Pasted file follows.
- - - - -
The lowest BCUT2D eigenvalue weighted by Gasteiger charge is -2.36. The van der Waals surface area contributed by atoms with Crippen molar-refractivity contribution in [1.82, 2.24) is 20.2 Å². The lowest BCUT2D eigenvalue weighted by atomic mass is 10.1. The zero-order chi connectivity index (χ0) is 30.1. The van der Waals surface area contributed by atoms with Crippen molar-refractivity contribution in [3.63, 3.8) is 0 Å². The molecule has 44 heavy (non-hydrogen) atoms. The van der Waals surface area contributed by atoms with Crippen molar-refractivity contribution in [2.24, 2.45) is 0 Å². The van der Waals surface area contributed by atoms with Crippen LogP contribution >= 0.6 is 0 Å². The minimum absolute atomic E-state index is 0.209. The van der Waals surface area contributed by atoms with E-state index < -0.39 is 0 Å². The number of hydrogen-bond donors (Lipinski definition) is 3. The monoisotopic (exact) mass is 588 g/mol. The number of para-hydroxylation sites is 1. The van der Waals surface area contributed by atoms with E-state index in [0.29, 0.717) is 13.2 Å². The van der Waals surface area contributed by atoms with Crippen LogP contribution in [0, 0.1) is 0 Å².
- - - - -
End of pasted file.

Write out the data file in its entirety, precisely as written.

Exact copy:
The lowest BCUT2D eigenvalue weighted by Gasteiger charge is -2.36. The van der Waals surface area contributed by atoms with Crippen molar-refractivity contribution in [1.82, 2.24) is 20.2 Å². The lowest BCUT2D eigenvalue weighted by atomic mass is 10.1. The zero-order chi connectivity index (χ0) is 30.1. The van der Waals surface area contributed by atoms with Crippen molar-refractivity contribution in [3.63, 3.8) is 0 Å². The molecule has 44 heavy (non-hydrogen) atoms. The van der Waals surface area contributed by atoms with Crippen molar-refractivity contribution in [2.24, 2.45) is 0 Å². The van der Waals surface area contributed by atoms with Crippen LogP contribution >= 0.6 is 0 Å². The minimum absolute atomic E-state index is 0.209. The van der Waals surface area contributed by atoms with E-state index < -0.39 is 0 Å². The number of hydrogen-bond donors (Lipinski definition) is 3. The monoisotopic (exact) mass is 588 g/mol. The number of para-hydroxylation sites is 1. The van der Waals surface area contributed by atoms with E-state index in [0.29, 0.717) is 13.2 Å². The van der Waals surface area contributed by atoms with Crippen LogP contribution in [0, 0.1) is 0 Å².